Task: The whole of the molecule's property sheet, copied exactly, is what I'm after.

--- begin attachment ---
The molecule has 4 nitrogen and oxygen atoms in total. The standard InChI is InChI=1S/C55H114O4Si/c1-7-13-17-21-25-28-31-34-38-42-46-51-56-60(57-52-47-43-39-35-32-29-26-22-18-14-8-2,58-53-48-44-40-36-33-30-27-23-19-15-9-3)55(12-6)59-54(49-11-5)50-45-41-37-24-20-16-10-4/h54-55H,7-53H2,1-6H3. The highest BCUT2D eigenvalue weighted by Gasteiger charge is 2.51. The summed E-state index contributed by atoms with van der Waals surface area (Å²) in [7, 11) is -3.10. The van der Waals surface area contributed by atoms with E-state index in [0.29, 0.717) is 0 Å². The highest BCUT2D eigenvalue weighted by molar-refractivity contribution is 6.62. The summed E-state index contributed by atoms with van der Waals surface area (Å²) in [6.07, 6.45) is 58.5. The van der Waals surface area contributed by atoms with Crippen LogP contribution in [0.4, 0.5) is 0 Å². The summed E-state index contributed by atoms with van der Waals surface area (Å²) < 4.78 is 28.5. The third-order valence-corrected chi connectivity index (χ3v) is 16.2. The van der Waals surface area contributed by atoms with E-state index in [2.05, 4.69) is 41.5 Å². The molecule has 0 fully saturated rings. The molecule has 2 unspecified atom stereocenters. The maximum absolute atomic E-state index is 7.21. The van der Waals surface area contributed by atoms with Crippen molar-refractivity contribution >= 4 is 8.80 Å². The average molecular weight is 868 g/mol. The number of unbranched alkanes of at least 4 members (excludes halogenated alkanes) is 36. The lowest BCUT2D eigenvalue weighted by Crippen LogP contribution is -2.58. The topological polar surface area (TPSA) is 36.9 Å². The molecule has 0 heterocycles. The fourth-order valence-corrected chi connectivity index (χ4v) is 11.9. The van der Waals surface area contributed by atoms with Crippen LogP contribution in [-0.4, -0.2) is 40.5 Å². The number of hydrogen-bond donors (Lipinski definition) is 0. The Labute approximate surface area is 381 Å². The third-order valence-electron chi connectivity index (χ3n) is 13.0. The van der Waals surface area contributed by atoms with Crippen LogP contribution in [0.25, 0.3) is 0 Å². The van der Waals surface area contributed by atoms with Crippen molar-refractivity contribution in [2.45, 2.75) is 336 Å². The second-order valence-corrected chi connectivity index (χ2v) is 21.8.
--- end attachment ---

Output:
The molecule has 4 nitrogen and oxygen atoms in total. The standard InChI is InChI=1S/C55H114O4Si/c1-7-13-17-21-25-28-31-34-38-42-46-51-56-60(57-52-47-43-39-35-32-29-26-22-18-14-8-2,58-53-48-44-40-36-33-30-27-23-19-15-9-3)55(12-6)59-54(49-11-5)50-45-41-37-24-20-16-10-4/h54-55H,7-53H2,1-6H3. The highest BCUT2D eigenvalue weighted by Gasteiger charge is 2.51. The summed E-state index contributed by atoms with van der Waals surface area (Å²) in [7, 11) is -3.10. The van der Waals surface area contributed by atoms with E-state index in [0.29, 0.717) is 0 Å². The highest BCUT2D eigenvalue weighted by molar-refractivity contribution is 6.62. The summed E-state index contributed by atoms with van der Waals surface area (Å²) in [6.07, 6.45) is 58.5. The van der Waals surface area contributed by atoms with Crippen LogP contribution in [0.4, 0.5) is 0 Å². The summed E-state index contributed by atoms with van der Waals surface area (Å²) < 4.78 is 28.5. The third-order valence-corrected chi connectivity index (χ3v) is 16.2. The van der Waals surface area contributed by atoms with E-state index in [2.05, 4.69) is 41.5 Å². The molecule has 0 fully saturated rings. The molecule has 2 unspecified atom stereocenters. The maximum absolute atomic E-state index is 7.21. The van der Waals surface area contributed by atoms with Crippen molar-refractivity contribution >= 4 is 8.80 Å². The average molecular weight is 868 g/mol. The number of unbranched alkanes of at least 4 members (excludes halogenated alkanes) is 36. The lowest BCUT2D eigenvalue weighted by Crippen LogP contribution is -2.58. The topological polar surface area (TPSA) is 36.9 Å². The molecule has 0 heterocycles. The fourth-order valence-corrected chi connectivity index (χ4v) is 11.9. The van der Waals surface area contributed by atoms with Crippen LogP contribution in [-0.4, -0.2) is 40.5 Å². The number of hydrogen-bond donors (Lipinski definition) is 0. The Labute approximate surface area is 381 Å². The third-order valence-electron chi connectivity index (χ3n) is 13.0. The van der Waals surface area contributed by atoms with Crippen LogP contribution in [0.25, 0.3) is 0 Å². The van der Waals surface area contributed by atoms with Crippen molar-refractivity contribution in [2.45, 2.75) is 336 Å². The second-order valence-corrected chi connectivity index (χ2v) is 21.8.